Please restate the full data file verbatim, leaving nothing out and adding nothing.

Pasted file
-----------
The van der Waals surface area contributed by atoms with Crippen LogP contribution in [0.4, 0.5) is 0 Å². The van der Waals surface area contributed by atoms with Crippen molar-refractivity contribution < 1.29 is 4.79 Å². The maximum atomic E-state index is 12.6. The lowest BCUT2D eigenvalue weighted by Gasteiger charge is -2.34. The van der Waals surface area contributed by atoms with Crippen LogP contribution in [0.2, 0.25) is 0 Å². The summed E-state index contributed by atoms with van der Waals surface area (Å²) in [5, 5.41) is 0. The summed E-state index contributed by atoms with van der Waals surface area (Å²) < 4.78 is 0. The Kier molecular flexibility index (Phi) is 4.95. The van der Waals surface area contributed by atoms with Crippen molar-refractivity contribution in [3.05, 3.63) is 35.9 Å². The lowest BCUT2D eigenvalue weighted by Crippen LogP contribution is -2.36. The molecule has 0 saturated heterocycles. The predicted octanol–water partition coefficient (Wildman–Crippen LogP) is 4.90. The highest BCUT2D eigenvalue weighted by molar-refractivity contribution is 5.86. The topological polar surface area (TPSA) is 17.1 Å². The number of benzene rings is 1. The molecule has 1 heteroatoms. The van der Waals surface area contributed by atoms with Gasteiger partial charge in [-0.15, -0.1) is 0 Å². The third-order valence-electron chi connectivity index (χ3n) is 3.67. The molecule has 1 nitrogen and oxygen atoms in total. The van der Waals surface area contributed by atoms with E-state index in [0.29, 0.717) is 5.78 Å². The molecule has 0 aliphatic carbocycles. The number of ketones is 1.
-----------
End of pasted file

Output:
The van der Waals surface area contributed by atoms with Crippen LogP contribution in [0.4, 0.5) is 0 Å². The van der Waals surface area contributed by atoms with Crippen molar-refractivity contribution < 1.29 is 4.79 Å². The maximum atomic E-state index is 12.6. The lowest BCUT2D eigenvalue weighted by Gasteiger charge is -2.34. The van der Waals surface area contributed by atoms with Crippen LogP contribution in [0.2, 0.25) is 0 Å². The summed E-state index contributed by atoms with van der Waals surface area (Å²) in [5, 5.41) is 0. The summed E-state index contributed by atoms with van der Waals surface area (Å²) < 4.78 is 0. The Kier molecular flexibility index (Phi) is 4.95. The van der Waals surface area contributed by atoms with Crippen molar-refractivity contribution in [3.05, 3.63) is 35.9 Å². The lowest BCUT2D eigenvalue weighted by Crippen LogP contribution is -2.36. The molecule has 0 saturated heterocycles. The predicted octanol–water partition coefficient (Wildman–Crippen LogP) is 4.90. The highest BCUT2D eigenvalue weighted by molar-refractivity contribution is 5.86. The topological polar surface area (TPSA) is 17.1 Å². The number of benzene rings is 1. The molecule has 1 heteroatoms. The van der Waals surface area contributed by atoms with Gasteiger partial charge in [-0.15, -0.1) is 0 Å². The third-order valence-electron chi connectivity index (χ3n) is 3.67. The molecule has 1 nitrogen and oxygen atoms in total. The van der Waals surface area contributed by atoms with E-state index in [0.29, 0.717) is 5.78 Å². The molecule has 0 aliphatic carbocycles. The number of ketones is 1.